The Hill court, however, did not hold that the prejudice analysis—i.e., a determination of whether the petitioner would have insisted on going to trial—should be reduced to a comparison between the sentence imposed pursuant to a plea bargain with the likely outcome of a trial.11 The prospect of an acquittal, or a more favorable sentence after a trial, is clearly relevant in considering whether counsel's advice with respect to a plea offer would have changed had he not performed deficiently; indeed, it may be the single most important consideration. See Hill v. Lockhart, supra, 474 U.S. at 60 (evaluation of whether counsel would have changed plea advice depends in “large part on a prediction whether the evidence likely would have changed the outcome of a trial” [emphasis added] ). Additionally, a petitioner's assertion after he has accepted a plea that he would have insisted on going to trial “suffers from obvious credibility problems and must be evaluated in light of the circumstances the defendant would have faced at the time of his decision.” Hooper v. Garraghty, 845 F.2d 471, 475 (4th Cir.), cert. denied, 488 U.S. 843, 109 S.Ct. 117, 102 L.Ed.2d 91(1988). In evaluating the credibility of such an assertion, the strength of the state's case is often “the best evidence of whether a defendant in fact would have changed his plea and insisted on going to trial,” in light of newly discovered evidence or a defense strategy that was not previously contemplated. Miller v. Champion, 262 F.3d 1066, 1072 (10th Cir.2001), cert. denied, 534 U.S. 1140, 122 S.Ct. 1092, 151 L.Ed.2d 990(2002).12
Notwithstanding the relevance of the projected outcome at a trial that included undiscovered evidence or an overlooked defense, such a prediction is not dispositive in resolving an ineffective assistance claim of this kind. If it were, there would be no need to consider whether the defendant would have insisted on a trial; see Hill v. Lockhart, supra, 474 U.S. at 59; it would be enough for a court to compare the terms of the plea agreement with the outcome of a theoretical trial in which the defendant had competent counsel. Instead, the likelihood of an acquittal or a shorter sentence is a factor to be considered in assessing whether an attorney who had found different evidence or considered advancing an affirmative defense would have advised his client to reject a plea offer and go to trial. Likewise, the credibility of the petitioner's after the fact insistence that he would have gone to trial should be assessed in light of the likely risks that pursuing that course would have entailed. See Miller v. Champion, supra, 262 F.3d at 1074 (“strength of the case that could have been mounted against one pleading guilty to a crime is relevant only because it offers circumstantial evidence of what the petitioner would have done had his counsel not proved to be ineffective”). The bottom line issue that must be resolved is whether, but for counsel's allegedly deficient performance, the petitioner would have insisted on a trial .13 Hill v. Lockhart, supra, at 59. Analysis of the strength of the state's case and the viability of unadvanced defense strategies informs this analysis, but it is not by itself determinative.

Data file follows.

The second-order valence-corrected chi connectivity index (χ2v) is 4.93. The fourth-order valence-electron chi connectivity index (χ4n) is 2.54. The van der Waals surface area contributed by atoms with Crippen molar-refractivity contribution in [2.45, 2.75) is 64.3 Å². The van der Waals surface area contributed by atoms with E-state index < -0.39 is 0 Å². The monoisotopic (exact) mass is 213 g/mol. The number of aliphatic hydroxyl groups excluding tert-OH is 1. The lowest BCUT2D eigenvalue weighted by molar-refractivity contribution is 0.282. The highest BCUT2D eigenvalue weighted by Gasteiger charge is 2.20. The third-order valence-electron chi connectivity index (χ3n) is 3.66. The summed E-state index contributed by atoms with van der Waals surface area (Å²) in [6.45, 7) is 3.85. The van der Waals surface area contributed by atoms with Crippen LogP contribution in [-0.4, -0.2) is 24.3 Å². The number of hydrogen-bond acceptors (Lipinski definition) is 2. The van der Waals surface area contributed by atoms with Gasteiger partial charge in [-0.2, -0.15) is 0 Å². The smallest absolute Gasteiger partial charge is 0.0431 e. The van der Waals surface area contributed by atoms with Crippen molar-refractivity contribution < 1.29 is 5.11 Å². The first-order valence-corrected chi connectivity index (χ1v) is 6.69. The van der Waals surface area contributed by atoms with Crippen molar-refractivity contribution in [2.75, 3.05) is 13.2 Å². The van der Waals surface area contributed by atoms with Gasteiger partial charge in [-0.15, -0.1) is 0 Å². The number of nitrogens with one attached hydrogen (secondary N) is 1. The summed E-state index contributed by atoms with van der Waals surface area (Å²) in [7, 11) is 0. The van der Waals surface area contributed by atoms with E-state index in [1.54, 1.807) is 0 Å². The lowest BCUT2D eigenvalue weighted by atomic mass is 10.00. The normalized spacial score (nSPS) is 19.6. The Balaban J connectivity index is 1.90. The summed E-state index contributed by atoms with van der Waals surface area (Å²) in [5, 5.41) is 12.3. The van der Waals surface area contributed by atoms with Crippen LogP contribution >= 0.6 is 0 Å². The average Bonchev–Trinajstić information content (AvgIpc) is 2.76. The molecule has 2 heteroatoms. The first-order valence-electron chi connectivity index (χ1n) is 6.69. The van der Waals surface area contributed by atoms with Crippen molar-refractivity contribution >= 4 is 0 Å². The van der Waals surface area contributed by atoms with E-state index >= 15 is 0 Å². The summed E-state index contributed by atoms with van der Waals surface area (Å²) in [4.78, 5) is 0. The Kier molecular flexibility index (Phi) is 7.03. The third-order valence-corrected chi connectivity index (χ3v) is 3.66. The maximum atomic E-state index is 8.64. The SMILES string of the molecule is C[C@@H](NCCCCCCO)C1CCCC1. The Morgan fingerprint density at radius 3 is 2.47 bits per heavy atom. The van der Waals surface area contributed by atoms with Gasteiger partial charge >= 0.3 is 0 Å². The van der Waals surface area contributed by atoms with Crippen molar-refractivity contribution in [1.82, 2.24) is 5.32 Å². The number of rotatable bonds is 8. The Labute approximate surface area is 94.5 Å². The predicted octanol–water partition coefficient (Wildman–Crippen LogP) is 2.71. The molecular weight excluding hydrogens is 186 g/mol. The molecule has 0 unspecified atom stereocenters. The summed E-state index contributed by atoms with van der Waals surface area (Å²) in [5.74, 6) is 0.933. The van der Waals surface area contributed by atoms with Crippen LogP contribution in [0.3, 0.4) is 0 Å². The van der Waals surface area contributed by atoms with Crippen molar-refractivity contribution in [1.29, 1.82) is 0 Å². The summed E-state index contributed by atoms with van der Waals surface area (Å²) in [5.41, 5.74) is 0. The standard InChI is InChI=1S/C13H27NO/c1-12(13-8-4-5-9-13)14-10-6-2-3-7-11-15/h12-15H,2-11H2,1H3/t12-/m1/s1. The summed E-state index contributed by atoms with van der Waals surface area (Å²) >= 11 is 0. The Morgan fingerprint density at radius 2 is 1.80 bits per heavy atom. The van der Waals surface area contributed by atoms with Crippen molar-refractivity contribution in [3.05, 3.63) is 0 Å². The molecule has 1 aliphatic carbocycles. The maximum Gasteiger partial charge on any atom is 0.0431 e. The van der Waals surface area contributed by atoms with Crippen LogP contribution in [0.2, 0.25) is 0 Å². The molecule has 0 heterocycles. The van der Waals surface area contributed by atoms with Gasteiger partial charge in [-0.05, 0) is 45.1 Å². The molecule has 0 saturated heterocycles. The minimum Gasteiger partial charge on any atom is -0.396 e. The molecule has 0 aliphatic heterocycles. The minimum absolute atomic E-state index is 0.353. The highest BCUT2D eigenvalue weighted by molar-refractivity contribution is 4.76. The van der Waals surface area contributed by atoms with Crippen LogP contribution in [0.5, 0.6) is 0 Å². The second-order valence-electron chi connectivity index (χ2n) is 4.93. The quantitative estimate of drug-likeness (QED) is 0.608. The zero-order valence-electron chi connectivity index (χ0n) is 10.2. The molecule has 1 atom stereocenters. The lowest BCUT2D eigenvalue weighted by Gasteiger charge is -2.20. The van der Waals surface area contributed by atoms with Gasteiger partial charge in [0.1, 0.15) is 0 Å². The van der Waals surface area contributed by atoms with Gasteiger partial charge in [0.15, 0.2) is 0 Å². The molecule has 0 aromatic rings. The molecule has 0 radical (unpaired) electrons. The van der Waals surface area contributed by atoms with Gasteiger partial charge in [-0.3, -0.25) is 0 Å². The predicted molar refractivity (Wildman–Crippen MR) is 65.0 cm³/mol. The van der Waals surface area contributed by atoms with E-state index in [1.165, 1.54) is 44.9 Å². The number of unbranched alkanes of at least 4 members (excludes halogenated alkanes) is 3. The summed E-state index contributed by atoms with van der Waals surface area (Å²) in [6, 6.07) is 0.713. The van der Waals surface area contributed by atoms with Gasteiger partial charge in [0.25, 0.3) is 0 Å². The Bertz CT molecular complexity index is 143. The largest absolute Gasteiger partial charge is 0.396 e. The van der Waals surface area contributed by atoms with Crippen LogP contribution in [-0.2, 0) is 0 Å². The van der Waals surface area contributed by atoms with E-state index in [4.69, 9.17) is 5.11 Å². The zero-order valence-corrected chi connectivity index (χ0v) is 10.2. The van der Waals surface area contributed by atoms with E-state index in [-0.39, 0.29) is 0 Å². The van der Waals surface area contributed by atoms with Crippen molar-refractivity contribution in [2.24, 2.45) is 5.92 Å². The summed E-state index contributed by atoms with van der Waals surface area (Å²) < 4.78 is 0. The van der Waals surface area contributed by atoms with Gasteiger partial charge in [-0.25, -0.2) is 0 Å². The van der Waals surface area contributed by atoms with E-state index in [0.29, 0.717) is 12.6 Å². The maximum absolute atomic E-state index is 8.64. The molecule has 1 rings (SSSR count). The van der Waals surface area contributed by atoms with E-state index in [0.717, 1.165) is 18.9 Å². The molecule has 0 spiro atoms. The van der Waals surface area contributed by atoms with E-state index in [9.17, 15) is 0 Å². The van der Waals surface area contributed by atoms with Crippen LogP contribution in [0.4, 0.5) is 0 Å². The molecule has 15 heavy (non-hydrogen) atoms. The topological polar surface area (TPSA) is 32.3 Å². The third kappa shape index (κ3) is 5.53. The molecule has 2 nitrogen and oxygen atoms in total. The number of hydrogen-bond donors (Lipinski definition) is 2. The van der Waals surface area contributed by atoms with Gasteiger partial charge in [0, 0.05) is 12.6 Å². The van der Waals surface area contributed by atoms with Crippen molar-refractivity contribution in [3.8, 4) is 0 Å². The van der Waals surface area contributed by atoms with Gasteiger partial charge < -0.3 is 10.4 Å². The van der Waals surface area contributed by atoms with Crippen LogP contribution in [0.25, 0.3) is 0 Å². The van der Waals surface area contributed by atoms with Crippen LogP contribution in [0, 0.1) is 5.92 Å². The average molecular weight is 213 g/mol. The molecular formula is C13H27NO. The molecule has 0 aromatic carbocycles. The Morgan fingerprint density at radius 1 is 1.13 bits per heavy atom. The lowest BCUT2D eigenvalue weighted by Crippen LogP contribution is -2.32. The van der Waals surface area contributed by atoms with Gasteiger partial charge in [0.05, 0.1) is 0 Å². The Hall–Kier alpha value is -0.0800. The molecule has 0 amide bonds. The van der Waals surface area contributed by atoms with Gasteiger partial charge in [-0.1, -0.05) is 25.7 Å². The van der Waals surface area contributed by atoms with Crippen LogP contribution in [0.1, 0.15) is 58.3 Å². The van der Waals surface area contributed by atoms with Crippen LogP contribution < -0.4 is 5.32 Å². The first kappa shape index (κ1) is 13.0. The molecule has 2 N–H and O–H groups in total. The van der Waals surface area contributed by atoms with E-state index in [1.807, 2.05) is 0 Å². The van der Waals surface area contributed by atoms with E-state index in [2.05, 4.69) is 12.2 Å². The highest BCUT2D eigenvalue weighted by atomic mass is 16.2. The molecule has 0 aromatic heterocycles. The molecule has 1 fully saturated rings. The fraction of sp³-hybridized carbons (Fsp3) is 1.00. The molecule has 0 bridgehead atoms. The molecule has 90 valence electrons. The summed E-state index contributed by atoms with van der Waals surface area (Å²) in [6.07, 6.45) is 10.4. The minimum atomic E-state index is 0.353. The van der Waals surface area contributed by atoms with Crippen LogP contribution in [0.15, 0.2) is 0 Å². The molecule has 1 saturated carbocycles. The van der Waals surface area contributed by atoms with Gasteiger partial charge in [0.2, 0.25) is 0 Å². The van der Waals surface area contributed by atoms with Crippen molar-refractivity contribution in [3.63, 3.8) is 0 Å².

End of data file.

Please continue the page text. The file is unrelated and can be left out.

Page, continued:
The petitioner's claims are, essentially, that Watson failed to uncover the true extent of Connolly's injuries and to engage an expert who could have furthered the petitioner's “defense” to the charge that he had assaulted Connolly with a dangerous instrument. The petitioner testified that, had he known that Connolly's period of hospitalization was less than he had thought and that Connolly had not in fact been comatose, or that an expert could have supported his version of events, he would have insisted on going to trial. The court evaluated these ineffective assistance claims by considering whether the difference in the severity of Connolly's injuries or the engagement of a medical expert likely would have led to a lesser sentence at trial. The court did not make any findings with respect to whether Watson would have changed his plea advice if he had been cognizant of the actual extent of Connolly's injuries or if he had considered the desirability of utilizing an expert witness to bolster the petitioner's slightly less culpable narrative of the assault. The court also did not consider, at least explicitly, how the petitioner's prospects at a trial that included the introduction of this evidence reflected on the credibility of his testimony that, but for Watson's allegedly deficient performance, he would have rejected the plea offer of seven years incarceration. Of course, many of the court's findings—e.g., that the petitioner had admitted to at least some degree of assault, that the prosecutor had stated his intention to proceed on the charges related to the assault and kidnapping of Balisciano, and that a jury would not be required to accept the conclusions of a medical expert regarding what caused the fracture of Connolly's skull—will be relevant in evaluating both the credibility of the petitioner's testimony and whether Watson's advice to accept the plea would have changed had he performed differently. The fundamental question, of course, is whether the petitioner would not have pleaded guilty.